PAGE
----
A person becomes a bailee for hire when he takes property into his care and custody for a compensation. The nature and amount of the compensation are immaterial. The law will not inquire into its sufficiency, or the certainty of its being realized by the bailee. The real question is, was the contract made for a consideration? If so, then it was a locatum, and not a depositum, and the defendant was liable for the want of ordinary care. . . . The law does not undertake to determine the adequacy of a consideration. . . . It is sufficient if the consideration be of some value, though slight, or of a nature which may inure to the benefit of the party making the promise.

WILLISTON, (supra) , § 1032, at 832 (quoting Prince v. Alabama State Fair, 106 Ala. 340, 17 So. 449 (1895)) (emphasis in original); see also 8 AM. JUR. 2D Bailments § 21 (1980).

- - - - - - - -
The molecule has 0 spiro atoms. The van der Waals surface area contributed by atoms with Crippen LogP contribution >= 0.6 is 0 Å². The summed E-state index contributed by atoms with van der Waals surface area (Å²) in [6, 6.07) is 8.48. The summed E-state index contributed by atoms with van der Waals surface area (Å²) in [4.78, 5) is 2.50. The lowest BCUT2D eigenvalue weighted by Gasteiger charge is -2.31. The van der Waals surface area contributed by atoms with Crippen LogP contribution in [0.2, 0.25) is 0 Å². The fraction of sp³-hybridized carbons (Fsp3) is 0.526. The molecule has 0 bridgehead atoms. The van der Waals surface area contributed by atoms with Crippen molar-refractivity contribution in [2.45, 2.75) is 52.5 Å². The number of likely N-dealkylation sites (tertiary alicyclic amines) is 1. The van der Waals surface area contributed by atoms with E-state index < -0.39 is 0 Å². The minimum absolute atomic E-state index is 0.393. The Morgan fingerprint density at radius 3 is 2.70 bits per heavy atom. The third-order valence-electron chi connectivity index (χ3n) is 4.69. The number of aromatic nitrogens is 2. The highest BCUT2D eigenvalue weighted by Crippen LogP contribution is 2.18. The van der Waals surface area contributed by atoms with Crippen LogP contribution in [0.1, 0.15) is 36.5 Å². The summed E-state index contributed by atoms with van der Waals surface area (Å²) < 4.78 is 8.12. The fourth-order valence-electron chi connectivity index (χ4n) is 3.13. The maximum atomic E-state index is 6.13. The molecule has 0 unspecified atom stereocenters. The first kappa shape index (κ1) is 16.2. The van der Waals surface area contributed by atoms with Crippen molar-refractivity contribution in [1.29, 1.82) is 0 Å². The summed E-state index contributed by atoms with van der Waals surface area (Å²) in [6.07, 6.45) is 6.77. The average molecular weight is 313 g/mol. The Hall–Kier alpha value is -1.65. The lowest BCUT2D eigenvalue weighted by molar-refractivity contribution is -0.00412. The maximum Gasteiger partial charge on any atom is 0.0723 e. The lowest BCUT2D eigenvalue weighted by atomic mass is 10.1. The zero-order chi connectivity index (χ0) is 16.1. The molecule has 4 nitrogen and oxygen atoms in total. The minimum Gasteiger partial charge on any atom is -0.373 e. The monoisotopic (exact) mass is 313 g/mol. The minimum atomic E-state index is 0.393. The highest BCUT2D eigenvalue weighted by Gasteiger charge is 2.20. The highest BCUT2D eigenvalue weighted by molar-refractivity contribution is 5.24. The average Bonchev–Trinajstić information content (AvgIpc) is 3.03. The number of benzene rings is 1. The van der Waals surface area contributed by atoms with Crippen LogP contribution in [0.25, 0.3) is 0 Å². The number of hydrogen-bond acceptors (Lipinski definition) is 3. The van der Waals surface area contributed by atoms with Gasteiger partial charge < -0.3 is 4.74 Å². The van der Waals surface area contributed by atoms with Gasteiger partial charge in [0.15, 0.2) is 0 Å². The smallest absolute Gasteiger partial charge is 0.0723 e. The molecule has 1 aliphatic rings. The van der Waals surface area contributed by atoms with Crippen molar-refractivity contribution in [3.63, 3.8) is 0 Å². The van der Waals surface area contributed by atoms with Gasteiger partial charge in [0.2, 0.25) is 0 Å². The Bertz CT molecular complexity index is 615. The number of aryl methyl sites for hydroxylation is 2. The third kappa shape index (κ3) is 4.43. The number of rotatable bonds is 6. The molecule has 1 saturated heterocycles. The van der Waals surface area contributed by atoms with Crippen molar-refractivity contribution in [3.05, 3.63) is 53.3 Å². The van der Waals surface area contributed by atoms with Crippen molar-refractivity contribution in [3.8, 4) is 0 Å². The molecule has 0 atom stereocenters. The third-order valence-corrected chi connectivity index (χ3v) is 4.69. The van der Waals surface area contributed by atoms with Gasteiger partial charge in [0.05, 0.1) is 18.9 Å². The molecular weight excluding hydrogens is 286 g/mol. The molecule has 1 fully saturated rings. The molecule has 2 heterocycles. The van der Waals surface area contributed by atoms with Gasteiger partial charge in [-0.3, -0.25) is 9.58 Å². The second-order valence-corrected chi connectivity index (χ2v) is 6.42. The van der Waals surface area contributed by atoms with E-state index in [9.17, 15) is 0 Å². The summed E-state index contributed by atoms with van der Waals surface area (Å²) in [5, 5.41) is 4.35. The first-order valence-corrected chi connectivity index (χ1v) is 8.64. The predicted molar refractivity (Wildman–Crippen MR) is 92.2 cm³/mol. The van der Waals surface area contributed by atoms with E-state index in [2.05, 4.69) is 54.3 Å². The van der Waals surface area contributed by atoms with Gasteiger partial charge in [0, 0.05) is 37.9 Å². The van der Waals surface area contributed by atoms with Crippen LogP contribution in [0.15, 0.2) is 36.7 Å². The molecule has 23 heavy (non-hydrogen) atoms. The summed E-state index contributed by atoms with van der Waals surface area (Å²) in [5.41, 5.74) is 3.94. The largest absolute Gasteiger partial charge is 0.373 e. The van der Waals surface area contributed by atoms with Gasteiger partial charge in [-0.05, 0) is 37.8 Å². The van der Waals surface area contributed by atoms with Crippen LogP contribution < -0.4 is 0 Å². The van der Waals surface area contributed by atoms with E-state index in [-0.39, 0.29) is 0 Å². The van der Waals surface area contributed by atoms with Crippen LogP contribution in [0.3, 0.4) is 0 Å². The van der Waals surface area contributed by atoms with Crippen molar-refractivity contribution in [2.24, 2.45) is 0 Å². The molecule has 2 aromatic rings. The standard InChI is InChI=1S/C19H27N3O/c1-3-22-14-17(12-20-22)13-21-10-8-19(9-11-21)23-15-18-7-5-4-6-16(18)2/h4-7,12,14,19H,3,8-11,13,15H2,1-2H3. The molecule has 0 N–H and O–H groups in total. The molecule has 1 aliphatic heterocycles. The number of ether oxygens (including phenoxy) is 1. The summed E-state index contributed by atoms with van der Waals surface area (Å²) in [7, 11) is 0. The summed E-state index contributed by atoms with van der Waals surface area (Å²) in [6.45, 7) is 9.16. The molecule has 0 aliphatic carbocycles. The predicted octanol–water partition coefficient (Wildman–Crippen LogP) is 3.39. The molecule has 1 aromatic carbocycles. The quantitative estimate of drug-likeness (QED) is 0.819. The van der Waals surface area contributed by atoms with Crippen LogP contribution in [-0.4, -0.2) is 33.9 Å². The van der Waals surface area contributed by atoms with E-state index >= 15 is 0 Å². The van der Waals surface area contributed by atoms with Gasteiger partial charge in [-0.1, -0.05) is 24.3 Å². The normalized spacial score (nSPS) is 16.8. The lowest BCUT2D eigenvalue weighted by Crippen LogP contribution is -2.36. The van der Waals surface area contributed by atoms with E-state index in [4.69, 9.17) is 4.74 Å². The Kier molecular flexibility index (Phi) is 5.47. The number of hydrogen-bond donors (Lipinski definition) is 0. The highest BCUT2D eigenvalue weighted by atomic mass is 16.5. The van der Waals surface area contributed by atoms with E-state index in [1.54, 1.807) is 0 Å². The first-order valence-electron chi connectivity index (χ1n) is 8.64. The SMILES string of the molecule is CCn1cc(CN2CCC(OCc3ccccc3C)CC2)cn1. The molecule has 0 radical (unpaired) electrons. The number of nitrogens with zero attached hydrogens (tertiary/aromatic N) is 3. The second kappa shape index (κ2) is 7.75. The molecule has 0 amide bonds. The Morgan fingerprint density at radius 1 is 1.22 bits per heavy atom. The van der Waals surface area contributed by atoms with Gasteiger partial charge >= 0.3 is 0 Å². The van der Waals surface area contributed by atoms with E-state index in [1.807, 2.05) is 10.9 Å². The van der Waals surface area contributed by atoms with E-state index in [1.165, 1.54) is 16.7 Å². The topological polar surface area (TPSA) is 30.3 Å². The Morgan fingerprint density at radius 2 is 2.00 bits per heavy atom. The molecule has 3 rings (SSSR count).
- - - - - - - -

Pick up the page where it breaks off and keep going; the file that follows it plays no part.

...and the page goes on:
A bailment for hire relationship may be created even in the absence of an explicit agreement. See 8 AM. JUR. 2D Bailments § 62. All that is required is the existence of a mutual benefit. As stated by one legal treatise:

For, as in gratuitous undertakings, there may exist what we call a quasi bailment, or bailment not strictly upon contract; namely, one whose conditions are satisfied with the voluntary acceptance of possession by one who expects some reward for his service; as, for instance, the lawful captors of a vessel, salvors . . . and further, where their employment in rem goes not unrecompensed, sheriffs, clerks, and other officers of the law. All of these, because of a mutually beneficial possession in fact, are, regardless of an owner's permission, treated, for convenience, as hired bailees.

J. SCHOULER, A TREATISE ON THE LAW OF BAILMENTS ยง 94 (1897) (footnote omitted) (emphasis in original); see also J. STORY, LAW OF ...